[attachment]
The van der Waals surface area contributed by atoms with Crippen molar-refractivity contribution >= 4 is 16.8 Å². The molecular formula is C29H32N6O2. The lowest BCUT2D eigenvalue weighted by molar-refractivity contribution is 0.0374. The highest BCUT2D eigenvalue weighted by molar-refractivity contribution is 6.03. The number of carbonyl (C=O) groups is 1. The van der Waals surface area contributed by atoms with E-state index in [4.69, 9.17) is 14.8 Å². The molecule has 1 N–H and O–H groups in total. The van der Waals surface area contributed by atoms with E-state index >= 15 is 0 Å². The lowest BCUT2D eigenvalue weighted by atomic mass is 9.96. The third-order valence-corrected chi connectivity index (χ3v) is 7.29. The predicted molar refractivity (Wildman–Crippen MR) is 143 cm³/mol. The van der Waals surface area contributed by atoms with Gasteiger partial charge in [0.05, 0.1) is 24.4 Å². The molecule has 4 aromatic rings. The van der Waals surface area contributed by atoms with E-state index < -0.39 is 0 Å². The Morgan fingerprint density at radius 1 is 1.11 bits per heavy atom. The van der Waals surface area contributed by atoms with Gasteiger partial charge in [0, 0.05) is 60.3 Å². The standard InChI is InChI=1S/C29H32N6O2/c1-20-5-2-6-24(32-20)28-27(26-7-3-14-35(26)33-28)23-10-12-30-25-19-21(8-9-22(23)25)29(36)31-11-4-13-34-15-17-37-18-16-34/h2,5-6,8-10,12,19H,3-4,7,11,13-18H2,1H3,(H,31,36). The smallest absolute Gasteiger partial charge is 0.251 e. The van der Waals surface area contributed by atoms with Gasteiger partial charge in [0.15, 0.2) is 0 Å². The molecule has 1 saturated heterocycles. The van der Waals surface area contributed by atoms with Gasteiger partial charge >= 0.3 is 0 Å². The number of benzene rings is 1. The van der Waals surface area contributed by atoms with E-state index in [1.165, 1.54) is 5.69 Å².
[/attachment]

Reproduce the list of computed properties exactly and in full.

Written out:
The van der Waals surface area contributed by atoms with Crippen molar-refractivity contribution >= 4 is 16.8 Å². The molecular formula is C29H32N6O2. The lowest BCUT2D eigenvalue weighted by molar-refractivity contribution is 0.0374. The highest BCUT2D eigenvalue weighted by molar-refractivity contribution is 6.03. The number of carbonyl (C=O) groups is 1. The van der Waals surface area contributed by atoms with E-state index in [4.69, 9.17) is 14.8 Å². The molecule has 1 N–H and O–H groups in total. The van der Waals surface area contributed by atoms with E-state index >= 15 is 0 Å². The lowest BCUT2D eigenvalue weighted by atomic mass is 9.96. The third-order valence-corrected chi connectivity index (χ3v) is 7.29. The predicted molar refractivity (Wildman–Crippen MR) is 143 cm³/mol. The van der Waals surface area contributed by atoms with Gasteiger partial charge in [0.05, 0.1) is 24.4 Å². The molecule has 4 aromatic rings. The van der Waals surface area contributed by atoms with E-state index < -0.39 is 0 Å². The Morgan fingerprint density at radius 1 is 1.11 bits per heavy atom. The van der Waals surface area contributed by atoms with Gasteiger partial charge in [0, 0.05) is 60.3 Å². The standard InChI is InChI=1S/C29H32N6O2/c1-20-5-2-6-24(32-20)28-27(26-7-3-14-35(26)33-28)23-10-12-30-25-19-21(8-9-22(23)25)29(36)31-11-4-13-34-15-17-37-18-16-34/h2,5-6,8-10,12,19H,3-4,7,11,13-18H2,1H3,(H,31,36). The smallest absolute Gasteiger partial charge is 0.251 e. The van der Waals surface area contributed by atoms with Gasteiger partial charge in [0.15, 0.2) is 0 Å². The molecule has 1 saturated heterocycles. The van der Waals surface area contributed by atoms with Gasteiger partial charge >= 0.3 is 0 Å². The number of benzene rings is 1. The van der Waals surface area contributed by atoms with E-state index in [1.165, 1.54) is 5.69 Å².